SCO sues IBM for $1 billion for ‘devaluing Unix’
Life devalues Satire™
What could be stranger than one Linux business suing another Linux business for devaluing UNIX™?
The SCO Group (formerly Caldera) has filed suit against IBM for investing in Linux and giving away proprietary technology in the operating system. IBM has a proprietary UNIX&trade - AIX™ - but has invested heavily in Linux, and with a thousand staff, is effectively the largest Linux™ employer.
"IBM has taken our valuable trade secrets and given them away to Linux™," said Scaldera CEO Darl McBride.
The OpenGroup owns both the UNIX™ and the UNIXware™trademarks; SCO owns the source code and implementation of UNIXware™. So this is a contract dispute.
But the small Utah company has a gun pointed at Big Blue's head: it has the right to revoke IBM's UNIX™ license.
Which is phenomenally strange. The "SCO Group" was founded as a pure-play Linux™ company, still has a Linux™ business itself, and if it believes that merging proprietary UNIX™ technologies into Linux™ is worth suing over, you'd think the first outfit it would sue would be itself. (Which reminds us of this recent topical satire).
"Linux™" is the first item you find when you reach the SCO Group's product menu. How did this come to pass?
Caldera was created in 1994 by a team of Novell Linux enthusiasts, headed by Ransom Love. It received seed capital from Novell CEO Ray Noorda. We'd meet Caldera in these years and they professed their ambition was to "get SCO".
Many years earlier, the Santa Cruz Operation had grown out of a California garage to become Microsoft's strategic partner - back in the days when Bill really did think UNIX™ would be the next big thing - porting a version of System V to the first Intel x86 processors. When Microsoft lost interest in Xenix™, SCO picked up the pieces, and made a success out of licensing it commercially.
In the meantime, as a part of Ray Noorda's ambitious Get Microsoft™ buying spree, Novell had picked up the UNIX™ trademark from USL (Unix System Laboratories) an AT&T float, and labored over an ambitious project that merged System V and BSD in something it called UnixWare™
But Novell was forced to rethink its World Domination Plan, round about 1995, and SCO picked up both the UNIX™ trademark and the UnixWare™ OS from Salt Lake City. It then set about repairing the code, survived a short-lived alliance with HP ("Gemini"), before releasing the UnixWare™ OS to its many OEMs, who included Compaq, IBM, DG, Sequent and Siemens.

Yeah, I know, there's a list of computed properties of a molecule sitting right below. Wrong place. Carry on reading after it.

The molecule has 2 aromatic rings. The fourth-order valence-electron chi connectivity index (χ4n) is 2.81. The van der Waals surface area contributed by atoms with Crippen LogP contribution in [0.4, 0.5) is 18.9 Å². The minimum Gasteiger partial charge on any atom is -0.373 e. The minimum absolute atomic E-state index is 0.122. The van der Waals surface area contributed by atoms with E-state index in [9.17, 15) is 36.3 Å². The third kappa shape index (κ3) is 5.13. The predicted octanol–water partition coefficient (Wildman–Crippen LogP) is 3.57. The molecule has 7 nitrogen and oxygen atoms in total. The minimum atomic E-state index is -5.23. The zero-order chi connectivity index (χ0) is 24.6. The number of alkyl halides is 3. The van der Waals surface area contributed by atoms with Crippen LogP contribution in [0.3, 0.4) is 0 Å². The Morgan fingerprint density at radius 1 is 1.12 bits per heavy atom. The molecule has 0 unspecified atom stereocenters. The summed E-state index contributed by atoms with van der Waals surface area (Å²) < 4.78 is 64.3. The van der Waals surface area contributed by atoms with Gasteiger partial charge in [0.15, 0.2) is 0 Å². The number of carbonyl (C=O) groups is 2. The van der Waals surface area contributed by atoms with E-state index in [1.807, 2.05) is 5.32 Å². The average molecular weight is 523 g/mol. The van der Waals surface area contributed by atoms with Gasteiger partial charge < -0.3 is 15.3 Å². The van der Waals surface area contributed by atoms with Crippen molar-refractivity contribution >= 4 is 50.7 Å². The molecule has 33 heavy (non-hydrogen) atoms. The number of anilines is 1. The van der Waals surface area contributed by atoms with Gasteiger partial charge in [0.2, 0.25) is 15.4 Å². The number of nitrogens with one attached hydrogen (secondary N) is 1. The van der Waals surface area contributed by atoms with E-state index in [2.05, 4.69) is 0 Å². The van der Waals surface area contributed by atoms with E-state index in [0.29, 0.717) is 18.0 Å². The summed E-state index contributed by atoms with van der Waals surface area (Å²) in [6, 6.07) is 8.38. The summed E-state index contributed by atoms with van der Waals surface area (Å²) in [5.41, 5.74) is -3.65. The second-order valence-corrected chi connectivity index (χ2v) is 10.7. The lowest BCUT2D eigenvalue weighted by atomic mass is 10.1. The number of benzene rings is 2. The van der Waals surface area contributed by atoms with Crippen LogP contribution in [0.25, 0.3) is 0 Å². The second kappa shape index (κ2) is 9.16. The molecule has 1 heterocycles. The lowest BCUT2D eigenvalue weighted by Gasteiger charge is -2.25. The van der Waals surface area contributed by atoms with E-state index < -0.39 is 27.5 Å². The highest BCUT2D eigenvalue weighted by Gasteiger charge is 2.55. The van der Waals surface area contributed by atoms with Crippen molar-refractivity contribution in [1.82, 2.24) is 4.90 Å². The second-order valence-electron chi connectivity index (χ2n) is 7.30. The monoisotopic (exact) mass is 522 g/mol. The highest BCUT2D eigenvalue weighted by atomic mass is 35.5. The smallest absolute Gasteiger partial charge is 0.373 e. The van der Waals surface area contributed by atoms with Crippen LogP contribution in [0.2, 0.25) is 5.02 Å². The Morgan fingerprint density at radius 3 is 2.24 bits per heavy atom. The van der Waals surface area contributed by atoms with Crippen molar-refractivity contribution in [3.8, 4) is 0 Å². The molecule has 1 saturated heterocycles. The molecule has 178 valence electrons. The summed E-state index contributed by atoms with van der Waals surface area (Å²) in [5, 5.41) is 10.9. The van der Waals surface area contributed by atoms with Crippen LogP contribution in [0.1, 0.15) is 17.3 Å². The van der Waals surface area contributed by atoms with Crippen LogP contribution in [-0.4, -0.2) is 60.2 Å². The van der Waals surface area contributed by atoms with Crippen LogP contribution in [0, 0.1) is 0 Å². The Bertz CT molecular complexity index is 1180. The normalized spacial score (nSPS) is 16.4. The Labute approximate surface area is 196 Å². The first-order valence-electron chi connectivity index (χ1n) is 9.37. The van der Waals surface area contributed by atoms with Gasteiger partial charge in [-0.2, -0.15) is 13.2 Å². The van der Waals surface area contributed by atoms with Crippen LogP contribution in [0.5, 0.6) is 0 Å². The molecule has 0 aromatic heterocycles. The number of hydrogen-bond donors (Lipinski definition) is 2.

At that point - and yes, here the ironies are falling like a monsoon rain - SCO announced a strategic partnership with IBM to "merge" the best features of AIX™ and UnixWare™ for the 64-bit Itanium processor in something called Monterey. Back in those balmy days, Itanium looked set to take over the world, and this pairing of SCO and IBM looked like a masterstroke. SCO had already forged an impressive technical partnership with Tandem that brought its NonStop clustering and single system image to UnixWare™, although the partnership fizzled out under the strain of maintaining two code bases and the Tandem clustering work is now open source. Monterey was completed, but never released.
Because along came Linux™. Pumped by an insane stock market valuation, the freshly-IPO'd Caldera merged with SCO in a deal we mocked at the time, but history proved us wrong. Ransom Love and Doug Michels saved both companies: although the Linux™ model proved to be unsustainable for the fourth distro, the ancient Xenix™ (now rechristened OpenServer™) code continued to bring home a steady revenue.
IBM had lost interest in Monterey and decided that Linux™ was its preferred Unix (no ™) on Intel. That left SCO to perform some amazing gymnastics. One cute idea, hatched before the SCO-Caldera merger was announced, was to contrive a Linux™ environment on UnixWare™ that promised better-than-native Linux™ performance.
SCO is a much-loved institution and many Register friends past and present have passed through its doors. But the decision to take on IBM - which holds more computer patents than its rivals combined - in an IP case looks like the quixotic Noorda's last stand.
(Contrary to what we wrote in an earlier draft, the Open Group owns the UNIX™ trademark. It owns the source code, so this will play out as a contract dispute).
They don't get much stranger than this. As the Borowitz Report describes so in its topical satire:
"He's telling the world that he'll attack himself and he'll prevail, but once he gets our money, he'll attack himself and lose," Mr. Fleischer said. "It's just more of his double-talk." ®
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